APRIL 1, 1958
NEW YORK—I am sure no one was surprised at the news that Mr. Bulganin has been replaced as Prime Minister by Mr. Khrushchev. Our own officials stated at once that they expected no change in Russian policy.
Mr. Khrushchev now holds the same positions that Stalin held during his lifetime, which means that he is in complete control of policy and that the people will look to him to alleviate their troubles and to meet their complaints. In actual fact, probably very little change has come about. While Bulganin has signed notes that have gone out from the Soviet Union to foreign countries, Krushchev has undoubtedly been the author. The only difference now will be that Khrushchev will openly take responsibility for what he has said.
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We seem to have a bipartisan approach on the Reciprocal Trade treaties. Both the President and Adlai Stevenson have spoken before a day-long rally in favor of renewing these treaties. And both tried to bring home the fact that these treaties had a bearing on American prosperity and American jobs.
Although our foreign trade is a small percentage of the overall trade of the country, it is this percentage which is important to the whole picture. On the diplomatic side, these treaties have strengthened our power of leadership in the world. As I have pointed out before, the economic situation is one of the areas where the Soviets are pushing their plan for world control by Communism. The Reciprocal Trade treaties are part of our whole foreign policy. The more we trade with the nations of Asia, Africa and South America, the more they feel the value of our friendship and the need for the help which that friendship brings in building up their own strength at home. They will never have stable governments until their own economic situations are more stable. The Soviets have recognized this and are moving to bolster their campaign for world Communism through economic aid. Every time we neglect our economic ties we give the Soviets an advantage. I hope that the people of our country will understand that Reciprocal Trade treaties are one of the ways we try to help nations who are not yet economically developed enough to stand on their own feet.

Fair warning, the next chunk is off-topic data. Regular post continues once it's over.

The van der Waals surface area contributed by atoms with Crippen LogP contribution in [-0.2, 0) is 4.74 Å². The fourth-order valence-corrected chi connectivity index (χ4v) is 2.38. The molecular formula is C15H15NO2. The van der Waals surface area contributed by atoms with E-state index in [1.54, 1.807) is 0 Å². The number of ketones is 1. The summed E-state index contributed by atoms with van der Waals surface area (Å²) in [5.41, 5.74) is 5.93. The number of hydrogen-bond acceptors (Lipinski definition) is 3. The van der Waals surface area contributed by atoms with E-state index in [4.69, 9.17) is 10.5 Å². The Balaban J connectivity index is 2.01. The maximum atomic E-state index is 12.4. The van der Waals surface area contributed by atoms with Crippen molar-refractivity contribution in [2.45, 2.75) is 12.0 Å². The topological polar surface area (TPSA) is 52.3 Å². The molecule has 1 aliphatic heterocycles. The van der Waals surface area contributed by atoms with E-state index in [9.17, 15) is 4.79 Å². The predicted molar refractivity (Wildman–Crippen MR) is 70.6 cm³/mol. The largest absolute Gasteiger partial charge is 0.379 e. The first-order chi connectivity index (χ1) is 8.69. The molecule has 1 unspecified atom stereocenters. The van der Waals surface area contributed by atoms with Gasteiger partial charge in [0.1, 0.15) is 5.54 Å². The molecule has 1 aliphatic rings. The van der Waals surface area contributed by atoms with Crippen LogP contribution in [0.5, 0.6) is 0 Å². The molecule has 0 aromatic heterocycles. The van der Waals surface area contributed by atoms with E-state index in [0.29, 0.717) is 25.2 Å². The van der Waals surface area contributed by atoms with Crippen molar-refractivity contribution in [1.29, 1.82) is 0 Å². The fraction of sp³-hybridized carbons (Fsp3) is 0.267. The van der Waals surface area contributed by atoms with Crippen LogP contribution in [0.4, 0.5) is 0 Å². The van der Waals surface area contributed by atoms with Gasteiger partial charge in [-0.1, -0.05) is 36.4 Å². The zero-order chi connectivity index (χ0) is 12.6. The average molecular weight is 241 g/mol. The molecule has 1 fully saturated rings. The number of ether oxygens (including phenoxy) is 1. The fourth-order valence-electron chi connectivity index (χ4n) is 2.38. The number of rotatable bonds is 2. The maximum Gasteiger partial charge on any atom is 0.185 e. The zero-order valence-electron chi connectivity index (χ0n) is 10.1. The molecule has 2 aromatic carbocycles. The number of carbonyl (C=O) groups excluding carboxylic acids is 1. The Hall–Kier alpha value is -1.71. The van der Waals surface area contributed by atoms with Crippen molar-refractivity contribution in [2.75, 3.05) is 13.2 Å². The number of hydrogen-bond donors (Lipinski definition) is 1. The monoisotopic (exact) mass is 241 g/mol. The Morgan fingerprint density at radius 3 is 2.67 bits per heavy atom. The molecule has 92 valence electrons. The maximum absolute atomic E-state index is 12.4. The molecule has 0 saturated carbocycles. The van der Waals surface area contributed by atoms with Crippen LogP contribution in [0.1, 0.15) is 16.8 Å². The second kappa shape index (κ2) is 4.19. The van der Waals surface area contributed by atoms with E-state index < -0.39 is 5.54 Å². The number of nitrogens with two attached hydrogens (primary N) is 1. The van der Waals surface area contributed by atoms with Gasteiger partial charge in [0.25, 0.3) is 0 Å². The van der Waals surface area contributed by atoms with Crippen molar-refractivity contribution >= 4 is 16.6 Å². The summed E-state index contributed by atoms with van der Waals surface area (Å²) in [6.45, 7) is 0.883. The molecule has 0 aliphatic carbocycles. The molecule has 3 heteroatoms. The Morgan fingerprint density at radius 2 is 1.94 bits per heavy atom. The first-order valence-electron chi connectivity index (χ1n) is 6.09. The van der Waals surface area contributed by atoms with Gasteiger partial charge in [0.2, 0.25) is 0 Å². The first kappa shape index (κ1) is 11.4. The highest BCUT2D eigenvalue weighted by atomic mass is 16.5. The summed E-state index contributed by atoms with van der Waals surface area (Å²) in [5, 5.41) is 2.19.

At the conference on disarmament held at Arden House recently, many phases of possible action toward this end were discussed. After I left, however, I was told that there is a growing fear in many countries that the sharing of atomic secrets with many smaller nations of the world might well mean great danger.
The more people possess these dreaded secrets, the more will they be tempted to use them. It has been felt so far that the great nations, fully aware of the terrific destruction that could be brought about, would avoid using atomic power for warlike purposes and try to turn it to useful ends. A frightened small nation, however, might be tempted to act secretly and quickly in order to obtain a particular objective, and in so doing might unleash disastrous consequences.
It would therefore seem better for a time to share only such things as can be used for the good of mankind. This, we know, is a difficult thing to do, since nearly all materials involved can be used in both ways. So it may well be that for the present these secrets had better remain in as few hands as possible.